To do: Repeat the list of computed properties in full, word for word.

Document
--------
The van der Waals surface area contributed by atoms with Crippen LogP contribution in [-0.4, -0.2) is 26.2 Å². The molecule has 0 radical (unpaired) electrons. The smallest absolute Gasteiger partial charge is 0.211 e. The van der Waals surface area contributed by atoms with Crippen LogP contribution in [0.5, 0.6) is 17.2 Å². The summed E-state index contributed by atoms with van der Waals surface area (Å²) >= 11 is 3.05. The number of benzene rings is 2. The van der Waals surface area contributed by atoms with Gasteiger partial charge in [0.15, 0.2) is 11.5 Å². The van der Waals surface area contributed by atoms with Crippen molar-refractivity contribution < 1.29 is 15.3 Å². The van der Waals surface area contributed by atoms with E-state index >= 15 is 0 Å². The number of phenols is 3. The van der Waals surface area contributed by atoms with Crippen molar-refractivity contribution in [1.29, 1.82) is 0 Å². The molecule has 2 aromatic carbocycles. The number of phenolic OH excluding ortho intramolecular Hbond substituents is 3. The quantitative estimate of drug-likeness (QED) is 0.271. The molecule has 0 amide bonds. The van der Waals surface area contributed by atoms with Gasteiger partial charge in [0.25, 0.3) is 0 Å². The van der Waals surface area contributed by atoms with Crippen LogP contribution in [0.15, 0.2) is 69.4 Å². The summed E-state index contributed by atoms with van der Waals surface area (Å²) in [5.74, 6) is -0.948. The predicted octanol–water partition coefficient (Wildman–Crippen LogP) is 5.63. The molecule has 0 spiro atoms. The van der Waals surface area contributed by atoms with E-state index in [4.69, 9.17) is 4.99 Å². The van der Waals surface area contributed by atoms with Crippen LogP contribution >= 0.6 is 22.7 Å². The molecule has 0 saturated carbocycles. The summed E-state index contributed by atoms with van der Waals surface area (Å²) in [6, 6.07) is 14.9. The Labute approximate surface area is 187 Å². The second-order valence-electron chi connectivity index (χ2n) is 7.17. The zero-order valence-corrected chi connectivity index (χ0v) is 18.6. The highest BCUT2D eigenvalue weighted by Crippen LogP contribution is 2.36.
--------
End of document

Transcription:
The van der Waals surface area contributed by atoms with Crippen LogP contribution in [-0.4, -0.2) is 26.2 Å². The molecule has 0 radical (unpaired) electrons. The smallest absolute Gasteiger partial charge is 0.211 e. The van der Waals surface area contributed by atoms with Crippen LogP contribution in [0.5, 0.6) is 17.2 Å². The summed E-state index contributed by atoms with van der Waals surface area (Å²) >= 11 is 3.05. The number of benzene rings is 2. The van der Waals surface area contributed by atoms with Gasteiger partial charge in [0.15, 0.2) is 11.5 Å². The van der Waals surface area contributed by atoms with Crippen molar-refractivity contribution < 1.29 is 15.3 Å². The van der Waals surface area contributed by atoms with E-state index >= 15 is 0 Å². The number of phenols is 3. The van der Waals surface area contributed by atoms with Crippen molar-refractivity contribution in [1.29, 1.82) is 0 Å². The molecule has 2 aromatic carbocycles. The number of phenolic OH excluding ortho intramolecular Hbond substituents is 3. The quantitative estimate of drug-likeness (QED) is 0.271. The molecule has 0 amide bonds. The van der Waals surface area contributed by atoms with Gasteiger partial charge in [0.25, 0.3) is 0 Å². The van der Waals surface area contributed by atoms with Crippen LogP contribution in [0.15, 0.2) is 69.4 Å². The summed E-state index contributed by atoms with van der Waals surface area (Å²) in [5.74, 6) is -0.948. The predicted octanol–water partition coefficient (Wildman–Crippen LogP) is 5.63. The molecule has 0 spiro atoms. The van der Waals surface area contributed by atoms with E-state index in [4.69, 9.17) is 4.99 Å². The van der Waals surface area contributed by atoms with Crippen LogP contribution >= 0.6 is 22.7 Å². The molecule has 0 saturated carbocycles. The summed E-state index contributed by atoms with van der Waals surface area (Å²) in [6, 6.07) is 14.9. The Labute approximate surface area is 187 Å². The second-order valence-electron chi connectivity index (χ2n) is 7.17. The zero-order valence-corrected chi connectivity index (χ0v) is 18.6. The highest BCUT2D eigenvalue weighted by Crippen LogP contribution is 2.36.